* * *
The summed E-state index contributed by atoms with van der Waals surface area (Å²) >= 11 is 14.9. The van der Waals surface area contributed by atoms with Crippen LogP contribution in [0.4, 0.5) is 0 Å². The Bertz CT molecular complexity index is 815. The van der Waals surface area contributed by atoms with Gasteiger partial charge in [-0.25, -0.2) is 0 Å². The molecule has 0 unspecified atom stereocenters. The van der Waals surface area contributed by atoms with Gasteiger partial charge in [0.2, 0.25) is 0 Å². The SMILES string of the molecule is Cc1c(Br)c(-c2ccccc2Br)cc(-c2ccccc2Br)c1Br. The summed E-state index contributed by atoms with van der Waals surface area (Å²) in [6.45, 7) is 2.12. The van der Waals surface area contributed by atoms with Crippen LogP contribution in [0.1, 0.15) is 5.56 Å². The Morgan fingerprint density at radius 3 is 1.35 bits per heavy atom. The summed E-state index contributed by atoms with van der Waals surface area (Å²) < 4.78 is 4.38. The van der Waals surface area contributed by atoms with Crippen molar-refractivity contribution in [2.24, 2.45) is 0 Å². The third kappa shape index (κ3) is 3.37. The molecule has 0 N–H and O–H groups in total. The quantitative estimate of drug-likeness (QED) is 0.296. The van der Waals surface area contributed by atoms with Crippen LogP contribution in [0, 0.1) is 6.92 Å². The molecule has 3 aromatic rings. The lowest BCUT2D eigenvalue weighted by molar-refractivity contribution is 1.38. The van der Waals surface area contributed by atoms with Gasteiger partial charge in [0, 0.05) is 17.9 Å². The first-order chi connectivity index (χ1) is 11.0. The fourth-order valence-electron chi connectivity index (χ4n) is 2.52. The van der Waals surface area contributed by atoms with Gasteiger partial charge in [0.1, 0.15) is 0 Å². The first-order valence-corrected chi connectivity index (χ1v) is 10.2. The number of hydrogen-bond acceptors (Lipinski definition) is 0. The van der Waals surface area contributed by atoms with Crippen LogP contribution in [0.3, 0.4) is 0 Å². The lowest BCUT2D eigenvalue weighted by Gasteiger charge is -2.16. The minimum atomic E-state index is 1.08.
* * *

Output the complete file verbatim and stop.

The summed E-state index contributed by atoms with van der Waals surface area (Å²) >= 11 is 14.9. The van der Waals surface area contributed by atoms with Crippen LogP contribution in [0.4, 0.5) is 0 Å². The Bertz CT molecular complexity index is 815. The van der Waals surface area contributed by atoms with Gasteiger partial charge in [-0.25, -0.2) is 0 Å². The molecule has 0 unspecified atom stereocenters. The van der Waals surface area contributed by atoms with Gasteiger partial charge in [0.2, 0.25) is 0 Å². The SMILES string of the molecule is Cc1c(Br)c(-c2ccccc2Br)cc(-c2ccccc2Br)c1Br. The summed E-state index contributed by atoms with van der Waals surface area (Å²) in [6.45, 7) is 2.12. The van der Waals surface area contributed by atoms with Crippen LogP contribution in [0.1, 0.15) is 5.56 Å². The Morgan fingerprint density at radius 3 is 1.35 bits per heavy atom. The summed E-state index contributed by atoms with van der Waals surface area (Å²) < 4.78 is 4.38. The van der Waals surface area contributed by atoms with Crippen molar-refractivity contribution in [2.24, 2.45) is 0 Å². The third kappa shape index (κ3) is 3.37. The molecule has 0 N–H and O–H groups in total. The quantitative estimate of drug-likeness (QED) is 0.296. The van der Waals surface area contributed by atoms with Crippen LogP contribution in [0, 0.1) is 6.92 Å². The molecule has 3 aromatic rings. The lowest BCUT2D eigenvalue weighted by molar-refractivity contribution is 1.38. The van der Waals surface area contributed by atoms with Gasteiger partial charge in [0, 0.05) is 17.9 Å². The first-order chi connectivity index (χ1) is 11.0. The fourth-order valence-electron chi connectivity index (χ4n) is 2.52. The van der Waals surface area contributed by atoms with Gasteiger partial charge in [0.1, 0.15) is 0 Å². The first-order valence-corrected chi connectivity index (χ1v) is 10.2. The number of hydrogen-bond acceptors (Lipinski definition) is 0. The van der Waals surface area contributed by atoms with Crippen LogP contribution in [0.3, 0.4) is 0 Å². The lowest BCUT2D eigenvalue weighted by Gasteiger charge is -2.16. The minimum atomic E-state index is 1.08.